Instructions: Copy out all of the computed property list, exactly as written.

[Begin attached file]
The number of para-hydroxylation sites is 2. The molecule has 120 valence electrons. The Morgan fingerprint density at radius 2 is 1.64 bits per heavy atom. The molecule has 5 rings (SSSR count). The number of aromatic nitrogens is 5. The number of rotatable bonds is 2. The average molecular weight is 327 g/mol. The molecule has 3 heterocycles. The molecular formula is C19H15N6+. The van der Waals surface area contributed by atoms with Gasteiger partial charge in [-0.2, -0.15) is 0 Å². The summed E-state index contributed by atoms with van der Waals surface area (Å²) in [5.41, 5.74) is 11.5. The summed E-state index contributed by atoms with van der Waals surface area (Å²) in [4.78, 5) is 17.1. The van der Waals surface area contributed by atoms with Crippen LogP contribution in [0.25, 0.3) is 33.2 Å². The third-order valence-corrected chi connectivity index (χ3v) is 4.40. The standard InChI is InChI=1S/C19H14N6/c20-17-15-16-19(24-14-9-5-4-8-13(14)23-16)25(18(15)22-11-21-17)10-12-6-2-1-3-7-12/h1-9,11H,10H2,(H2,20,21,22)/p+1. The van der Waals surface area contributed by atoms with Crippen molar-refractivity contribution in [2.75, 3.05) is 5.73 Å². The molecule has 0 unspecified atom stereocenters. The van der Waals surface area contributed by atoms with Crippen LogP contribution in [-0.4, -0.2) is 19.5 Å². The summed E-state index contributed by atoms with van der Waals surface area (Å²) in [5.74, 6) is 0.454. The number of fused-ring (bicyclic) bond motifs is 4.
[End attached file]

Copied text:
The number of para-hydroxylation sites is 2. The molecule has 120 valence electrons. The Morgan fingerprint density at radius 2 is 1.64 bits per heavy atom. The molecule has 5 rings (SSSR count). The number of aromatic nitrogens is 5. The number of rotatable bonds is 2. The average molecular weight is 327 g/mol. The molecule has 3 heterocycles. The molecular formula is C19H15N6+. The van der Waals surface area contributed by atoms with Gasteiger partial charge in [-0.2, -0.15) is 0 Å². The summed E-state index contributed by atoms with van der Waals surface area (Å²) in [5.41, 5.74) is 11.5. The summed E-state index contributed by atoms with van der Waals surface area (Å²) in [4.78, 5) is 17.1. The van der Waals surface area contributed by atoms with Crippen LogP contribution in [0.25, 0.3) is 33.2 Å². The third-order valence-corrected chi connectivity index (χ3v) is 4.40. The standard InChI is InChI=1S/C19H14N6/c20-17-15-16-19(24-14-9-5-4-8-13(14)23-16)25(18(15)22-11-21-17)10-12-6-2-1-3-7-12/h1-9,11H,10H2,(H2,20,21,22)/p+1. The van der Waals surface area contributed by atoms with Crippen molar-refractivity contribution in [2.75, 3.05) is 5.73 Å². The molecule has 0 unspecified atom stereocenters. The van der Waals surface area contributed by atoms with Crippen LogP contribution in [-0.4, -0.2) is 19.5 Å². The summed E-state index contributed by atoms with van der Waals surface area (Å²) in [5.74, 6) is 0.454. The number of fused-ring (bicyclic) bond motifs is 4.